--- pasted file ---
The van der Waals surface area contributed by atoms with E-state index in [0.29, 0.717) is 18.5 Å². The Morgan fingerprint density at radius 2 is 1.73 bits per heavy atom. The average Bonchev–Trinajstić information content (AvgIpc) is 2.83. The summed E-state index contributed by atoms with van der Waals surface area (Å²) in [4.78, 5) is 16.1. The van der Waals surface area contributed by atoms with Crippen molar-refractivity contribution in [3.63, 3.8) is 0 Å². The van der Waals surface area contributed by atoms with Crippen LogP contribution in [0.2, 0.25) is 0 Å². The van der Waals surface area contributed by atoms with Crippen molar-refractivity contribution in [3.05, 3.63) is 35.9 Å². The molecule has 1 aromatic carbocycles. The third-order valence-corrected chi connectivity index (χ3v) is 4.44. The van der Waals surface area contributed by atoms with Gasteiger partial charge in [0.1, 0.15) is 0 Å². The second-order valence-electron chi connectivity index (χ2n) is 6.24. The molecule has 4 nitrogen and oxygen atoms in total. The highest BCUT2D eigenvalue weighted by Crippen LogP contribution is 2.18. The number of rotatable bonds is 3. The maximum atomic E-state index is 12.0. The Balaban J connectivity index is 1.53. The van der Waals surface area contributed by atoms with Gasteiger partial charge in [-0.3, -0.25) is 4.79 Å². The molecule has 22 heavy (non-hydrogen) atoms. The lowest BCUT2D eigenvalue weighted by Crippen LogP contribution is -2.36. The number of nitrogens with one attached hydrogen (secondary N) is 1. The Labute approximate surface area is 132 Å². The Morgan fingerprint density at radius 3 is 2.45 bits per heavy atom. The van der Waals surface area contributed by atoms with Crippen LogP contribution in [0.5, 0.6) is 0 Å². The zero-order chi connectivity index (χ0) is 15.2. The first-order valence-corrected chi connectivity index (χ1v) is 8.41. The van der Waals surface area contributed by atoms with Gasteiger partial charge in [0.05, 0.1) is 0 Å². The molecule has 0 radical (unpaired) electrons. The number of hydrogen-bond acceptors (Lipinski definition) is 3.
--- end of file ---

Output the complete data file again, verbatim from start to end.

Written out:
The van der Waals surface area contributed by atoms with E-state index in [0.29, 0.717) is 18.5 Å². The Morgan fingerprint density at radius 2 is 1.73 bits per heavy atom. The average Bonchev–Trinajstić information content (AvgIpc) is 2.83. The summed E-state index contributed by atoms with van der Waals surface area (Å²) in [4.78, 5) is 16.1. The van der Waals surface area contributed by atoms with Crippen molar-refractivity contribution in [3.63, 3.8) is 0 Å². The van der Waals surface area contributed by atoms with Crippen LogP contribution in [0.2, 0.25) is 0 Å². The van der Waals surface area contributed by atoms with Crippen molar-refractivity contribution in [3.05, 3.63) is 35.9 Å². The molecule has 1 aromatic carbocycles. The third-order valence-corrected chi connectivity index (χ3v) is 4.44. The van der Waals surface area contributed by atoms with Gasteiger partial charge in [0.1, 0.15) is 0 Å². The second-order valence-electron chi connectivity index (χ2n) is 6.24. The molecule has 4 nitrogen and oxygen atoms in total. The highest BCUT2D eigenvalue weighted by Crippen LogP contribution is 2.18. The number of rotatable bonds is 3. The maximum atomic E-state index is 12.0. The Balaban J connectivity index is 1.53. The van der Waals surface area contributed by atoms with Gasteiger partial charge in [-0.3, -0.25) is 4.79 Å². The molecule has 22 heavy (non-hydrogen) atoms. The lowest BCUT2D eigenvalue weighted by Crippen LogP contribution is -2.36. The number of nitrogens with one attached hydrogen (secondary N) is 1. The Labute approximate surface area is 132 Å². The Morgan fingerprint density at radius 3 is 2.45 bits per heavy atom. The van der Waals surface area contributed by atoms with Crippen LogP contribution in [0.5, 0.6) is 0 Å². The zero-order chi connectivity index (χ0) is 15.2. The first-order valence-corrected chi connectivity index (χ1v) is 8.41. The van der Waals surface area contributed by atoms with Gasteiger partial charge in [0.05, 0.1) is 0 Å². The molecule has 0 radical (unpaired) electrons. The number of hydrogen-bond acceptors (Lipinski definition) is 3.